In 1999, Warren Buffett was asked by a shareholder if he made a mistake by not buying the stocks of leading pharmaceutical companies when they were selling at depressed prices in 1993 under the specter of increased government regulation. Buffett’s response was that he had “blown it” by not doing so and that he would “do it in a second” if given a chance to buy a basket of pharmaceuticals at a “below-market” multiple. (1)
His reasoning was simple. Leading pharmaceutical companies are good businesses and as such they don’t deserve to trade at a depressed multiple. He also said that rather than trying to pick an individual pharmaceutical company in which to invest, he would buy a basket of leading pharmaceutical stocks because of the difficulty in picking winners in that industry.
Currently many leading pharmaceutical stocks are once again selling at depressed multiples, and some highly regarded investors have taken notice and made substantial purchases. According to the latest data at Gurufocus.com, a site that tracks the investments of prominent value investors and hedge funds, twenty-nine of the “gurus” they track have an investment in Pfizer, with three of the investors – David Einhorn, Irving Kahn and Donald Yacktman – having more than 5% of their long equity investments in the stock.
Several prominent investors have recently taken positions in other leading pharmaceutical companies including Astrazeneca (AZN), Bristol-Meters Squibb (BMY), GlaxoSmithKline (GSK), Johnson & Johnson (JNJ), Eli Lill (LLY), Merck (MRK), Novartis (NVS), and Sanofi-Aventis (SNY).
Regarding Pfizer, David Einhorn made the case in his second quarter 2010 letter that investors were overreacting to a difficult macro-economic outlook in Europe and concerns about Pfizer’s pipeline. He thought that investors would eventually pay more than the sub 7x earnings at which it was then trading.
Here is David Yacktman’s take on Pfizer from his just-released 2Q, 2010 letter to shareholders.
“Pfizer is the largest pharmaceutical company in the world. Pharmaceuticals are a cost effective way to treat an aging population. However, Pfizer is the least predictable business of the five in this list (PepsiCo, News Corporation, Coca-Cola, Clorox) because it is fighting patent expirations, pricing controls, and greater competition than consumer or subscriber based businesses.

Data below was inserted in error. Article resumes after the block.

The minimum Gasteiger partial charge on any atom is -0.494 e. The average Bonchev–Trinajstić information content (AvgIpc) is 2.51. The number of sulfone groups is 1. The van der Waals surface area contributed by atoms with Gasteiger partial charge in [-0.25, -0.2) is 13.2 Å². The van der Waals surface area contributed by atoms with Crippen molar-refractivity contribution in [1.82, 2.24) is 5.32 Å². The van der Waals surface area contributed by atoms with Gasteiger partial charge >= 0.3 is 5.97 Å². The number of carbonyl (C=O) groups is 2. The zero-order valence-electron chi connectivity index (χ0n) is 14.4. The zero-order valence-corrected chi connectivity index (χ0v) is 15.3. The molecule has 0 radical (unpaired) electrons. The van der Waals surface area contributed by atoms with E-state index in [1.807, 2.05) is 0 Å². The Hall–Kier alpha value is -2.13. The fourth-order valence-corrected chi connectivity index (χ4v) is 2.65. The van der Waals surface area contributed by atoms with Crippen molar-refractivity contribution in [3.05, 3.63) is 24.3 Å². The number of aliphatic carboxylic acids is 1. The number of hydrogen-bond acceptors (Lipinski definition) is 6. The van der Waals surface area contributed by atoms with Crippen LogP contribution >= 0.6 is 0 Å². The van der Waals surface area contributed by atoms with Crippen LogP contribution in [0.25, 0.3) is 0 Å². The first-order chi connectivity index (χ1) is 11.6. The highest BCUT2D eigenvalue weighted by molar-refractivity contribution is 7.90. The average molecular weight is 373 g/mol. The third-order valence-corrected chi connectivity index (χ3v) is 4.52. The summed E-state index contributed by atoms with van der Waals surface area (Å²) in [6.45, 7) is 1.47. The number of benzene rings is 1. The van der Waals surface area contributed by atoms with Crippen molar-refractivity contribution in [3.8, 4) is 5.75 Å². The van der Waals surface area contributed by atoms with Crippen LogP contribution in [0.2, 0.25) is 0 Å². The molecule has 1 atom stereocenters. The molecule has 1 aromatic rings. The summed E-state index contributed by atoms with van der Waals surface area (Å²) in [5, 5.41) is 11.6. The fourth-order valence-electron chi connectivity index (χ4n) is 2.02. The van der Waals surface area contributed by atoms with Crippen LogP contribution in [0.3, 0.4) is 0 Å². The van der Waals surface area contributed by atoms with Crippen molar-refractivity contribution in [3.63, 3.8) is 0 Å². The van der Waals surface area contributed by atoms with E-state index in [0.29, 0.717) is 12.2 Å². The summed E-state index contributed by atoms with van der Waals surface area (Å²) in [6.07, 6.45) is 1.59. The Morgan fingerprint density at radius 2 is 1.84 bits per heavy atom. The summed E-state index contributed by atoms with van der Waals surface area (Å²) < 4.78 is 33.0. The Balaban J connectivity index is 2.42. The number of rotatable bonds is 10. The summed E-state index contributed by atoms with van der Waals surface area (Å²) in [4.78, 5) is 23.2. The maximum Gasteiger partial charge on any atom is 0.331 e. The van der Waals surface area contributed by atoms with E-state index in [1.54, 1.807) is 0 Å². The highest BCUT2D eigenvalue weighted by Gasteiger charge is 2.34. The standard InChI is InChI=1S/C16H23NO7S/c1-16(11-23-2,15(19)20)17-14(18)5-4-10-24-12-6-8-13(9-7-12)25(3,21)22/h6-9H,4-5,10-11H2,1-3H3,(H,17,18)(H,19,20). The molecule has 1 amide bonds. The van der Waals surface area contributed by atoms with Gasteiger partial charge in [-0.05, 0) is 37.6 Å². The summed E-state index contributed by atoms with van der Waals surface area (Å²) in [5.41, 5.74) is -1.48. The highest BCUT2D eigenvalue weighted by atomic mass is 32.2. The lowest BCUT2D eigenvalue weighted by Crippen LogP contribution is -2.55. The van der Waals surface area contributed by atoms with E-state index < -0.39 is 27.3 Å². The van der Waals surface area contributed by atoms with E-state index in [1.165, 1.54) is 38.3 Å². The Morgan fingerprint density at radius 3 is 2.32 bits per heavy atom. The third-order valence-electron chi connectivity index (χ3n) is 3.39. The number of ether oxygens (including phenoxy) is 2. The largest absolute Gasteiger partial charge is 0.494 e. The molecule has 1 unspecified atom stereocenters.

To compensate for the less predictable future, the stock trades at less than 7 times free cash flow. We believe the company should generate more than $10 per share in free cash flow over the next 5 years. Given the significant residual value of the business at that point, we see lots of safety in the current price of slightly more than $14 per share. There can be material upside if the company has even modest success with drugs in its pipeline, finds accretive acquisitions, successfully expands its generic business, or grows its biologic drug presence.”
Value investor Vitaly Katsenelson, CFA argues that Pfizer is worth $19-20 per shares even if sales of Lipitor drop 90% from $12 billion to $1.2 billion and its massive R&D effort of $11 billion does not produce a single new drug.
Similar concerns about patent expirations and pipelines weigh on the other leading pharmaceutical companies as well.
The difference between now and 1993 is that currently the market is concerned about the large numbers of blockbuster drugs coming off patent, whereas in 1993 it was the political risk of increased regulation. Investors will have to decide if Buffett’s central argument – that a basket of leading pharmaceutical companies does not deserve to sell at a depressed multiple – still holds in today’s environment.
Here’s the current earnings multiples on a number of leading pharmaceutical companies based on consensus earnings estimates for 2010 and 2011. Prices are as of the close on August 4, 2010. Berkshire Hathaway has positions in GlaxoSmithKline, Johnson & Johnson and Sanofi Aventis according to its most recently filed 13F-HR.
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(1) Outstanding Investor Digest, December 31, 1999, p. 60.
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